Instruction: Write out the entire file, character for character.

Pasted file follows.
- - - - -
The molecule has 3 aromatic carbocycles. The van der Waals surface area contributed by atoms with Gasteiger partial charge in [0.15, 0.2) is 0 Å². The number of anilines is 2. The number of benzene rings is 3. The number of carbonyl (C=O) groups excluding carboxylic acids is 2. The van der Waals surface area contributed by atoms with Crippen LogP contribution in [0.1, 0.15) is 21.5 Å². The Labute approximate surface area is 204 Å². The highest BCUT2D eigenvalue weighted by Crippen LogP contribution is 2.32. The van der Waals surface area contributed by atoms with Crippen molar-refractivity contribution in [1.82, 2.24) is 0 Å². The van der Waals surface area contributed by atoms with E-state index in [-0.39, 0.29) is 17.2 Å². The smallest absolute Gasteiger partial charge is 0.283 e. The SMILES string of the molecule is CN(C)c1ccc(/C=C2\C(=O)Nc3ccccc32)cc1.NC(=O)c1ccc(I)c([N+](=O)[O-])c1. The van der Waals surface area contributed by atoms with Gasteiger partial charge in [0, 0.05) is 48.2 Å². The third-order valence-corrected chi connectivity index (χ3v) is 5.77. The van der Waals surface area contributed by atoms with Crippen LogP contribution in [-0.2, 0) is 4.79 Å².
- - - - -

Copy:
The molecule has 3 aromatic carbocycles. The van der Waals surface area contributed by atoms with Gasteiger partial charge in [0.15, 0.2) is 0 Å². The number of anilines is 2. The number of benzene rings is 3. The number of carbonyl (C=O) groups excluding carboxylic acids is 2. The van der Waals surface area contributed by atoms with Crippen LogP contribution in [0.1, 0.15) is 21.5 Å². The Labute approximate surface area is 204 Å². The highest BCUT2D eigenvalue weighted by Crippen LogP contribution is 2.32. The van der Waals surface area contributed by atoms with Crippen molar-refractivity contribution in [1.82, 2.24) is 0 Å². The van der Waals surface area contributed by atoms with E-state index in [-0.39, 0.29) is 17.2 Å². The smallest absolute Gasteiger partial charge is 0.283 e. The SMILES string of the molecule is CN(C)c1ccc(/C=C2\C(=O)Nc3ccccc32)cc1.NC(=O)c1ccc(I)c([N+](=O)[O-])c1. The van der Waals surface area contributed by atoms with Gasteiger partial charge in [0, 0.05) is 48.2 Å². The third-order valence-corrected chi connectivity index (χ3v) is 5.77. The van der Waals surface area contributed by atoms with Crippen LogP contribution in [-0.2, 0) is 4.79 Å².